The time within which an aggrieved alien may file a petition to review a final deportation order by the Board is governed by § 106(a)(1) of the Act as amended by § 545(b)(1) of the Immigration Act of 1990, 8 U.S.C. § 1105a(a)(1). It provides that "a petition for review may be filed not later than 90 days after the date of the issuance of the final deportation order, or, in the case of an alien convicted of an aggravated felony, not later than 30 days after [the] issuance of such order. . . ." Compliance with § 106(a)(1)'s timeliness requirements is jurisdictional. Pimental-Romero v. Immigration and Naturalization Service, 952 F.2d 564, 564 (1st Cir. 1991). Therefore, if Petitioner, who filed his petition for review more than thirty days after the Board's final deportation order, is an aggravated felon within the meaning of § 241(a)(4)(B), there is no jurisdiction to review the petition.
The term "aggravated felony" was first defined in the Anti-Drug Abuse Act of 1988 ("ADAA"), Pub. L. No. 100-690, § 7342 (codified as amended at 8 U.S.C. § 1101(a)(43) (Supp. 1990)). According to the ADAA definition, which became effective November 18, 1988, the term "aggravated felony" includes "any drug trafficking crime as defined in section 924(c)(2) of Title 18, United States Code. . . ." That definition was amended in 1990 to read in part that "the term 'aggravated felony' means . . . any illicit trafficking in any controlled substance . . . including any drug trafficking crime as defined in section 924(c)(2) of Title 18. . . ." 8 U.S.C. § 1101(a)(43).
Both definitions speak in terms of "trafficking." Petitioner contends that the plain meaning of "trafficking" requires something more than simple possession. He contends that the harsh consequences accompanying aggravated felon status2 were intended only for serious drug traffickers and not simple users or possessors.
Both the 1988 and the 1990 definitions refer to 18 U.S.C. § 924(c)(2). The term "drug trafficking crime" is defined in 18 U.S.C. § 924(c)(2) to include "any felony punishable under the Controlled Substances Act (21 U.S.C. § 801 et seq.), the Controlled Substance Import and Export Act (21 U.S.C. § 951 et seq.), or the Maritime Drug Law Enforcement Act (46 U.S.C. § 1901 et seq.)." Thus, for a drug offense to come within 18 U.S.C. § 924(c)(2), and hence, in turn, to fit within the definition of aggravated felony, two criterion must be met: 1) the offense must be punishable under one of the three enumerated statutes, and 2) the offense must be a felony.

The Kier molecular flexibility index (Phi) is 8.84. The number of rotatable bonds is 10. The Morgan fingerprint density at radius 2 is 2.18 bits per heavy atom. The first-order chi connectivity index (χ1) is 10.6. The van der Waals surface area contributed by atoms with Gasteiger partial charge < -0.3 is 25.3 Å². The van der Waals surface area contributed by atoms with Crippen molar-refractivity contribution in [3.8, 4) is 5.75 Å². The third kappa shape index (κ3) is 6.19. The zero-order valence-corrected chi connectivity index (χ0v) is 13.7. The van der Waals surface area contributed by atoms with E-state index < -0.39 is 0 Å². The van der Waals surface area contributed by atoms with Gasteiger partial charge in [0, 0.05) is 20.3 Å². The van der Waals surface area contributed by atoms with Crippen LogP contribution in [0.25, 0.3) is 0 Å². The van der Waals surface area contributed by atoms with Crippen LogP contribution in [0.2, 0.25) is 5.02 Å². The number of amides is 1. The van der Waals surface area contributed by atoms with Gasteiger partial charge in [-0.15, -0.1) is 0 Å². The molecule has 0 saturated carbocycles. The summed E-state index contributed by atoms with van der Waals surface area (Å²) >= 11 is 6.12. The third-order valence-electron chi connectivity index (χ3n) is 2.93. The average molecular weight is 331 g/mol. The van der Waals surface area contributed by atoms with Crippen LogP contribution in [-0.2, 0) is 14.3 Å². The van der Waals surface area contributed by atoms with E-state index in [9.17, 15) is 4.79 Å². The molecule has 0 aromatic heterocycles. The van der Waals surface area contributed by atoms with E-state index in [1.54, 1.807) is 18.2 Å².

Petitioner does not dispute that the first criterion -- an offense punishable under one of the three enumerated statutes -- is met. Possession of drugs is punishable under 21 U.S.C. § 844(a), a part of the Controlled Substances Act. Section 844(a) reads in material part as follows:
§ 844. Penalty for simple possession
(a) Simple possession
It shall be unlawful for any person knowingly or intentionally to possess a controlled substance. . . . Any person who violates this subsection may be sentenced to a term of imprisonment of not more than 1 year, and shall be fined a minimum of $1,000, or both, except that if he commits such offense after a prior conviction under this subchapter or subchapter II of this chapter, or a prior conviction for any drug or narcotic offense chargeable under the law of any State, has become final, he shall be sentenced to a term of imprisonment for not less than 15 days but not more than 2 years, and shall be fined a minimum of $2,500, except, further, that if he commits such offense after two or more prior convictions under this subchapter or subchapter II of this chapter, or two or more prior convictions for any drug or narcotic offense chargeable under the law of any State, or a combination of two or more such offenses have become final, he shall be sentenced to a term of imprisonment for not less than 90 days but not more than 3 years, and shall be fined a minimum of $5,000.
Petitioner contends that the second criterion necessary for an offense to be considered a drug trafficking crime is not satisfied because his 1989 simple possession conviction should not qualify as a felony under § 844(a). A felony, however, is defined under the Controlled Substances Act as "any Federal or State offense classified by applicable Federal or State Law as a felony." 21 U.S.C. § 802(13). Under 18 U.S.C. § 3559(a), an offense is a felony if the maximum term of imprisonment authorized for the offense is "more than one year." The maximum penalty under 21 U.S.C. § 844(a) for simple possession without prior convictions is one year. Hence, absent prior convictions, simple possession is not a felony. However, one prior conviction turns possession into a felony since the maximum penalty increases to over a year. Here, Petitioner had two prior drug convictions which, under the literal application of §§ 844(a) and 3559(a), render the 1989 possession conviction a felony.3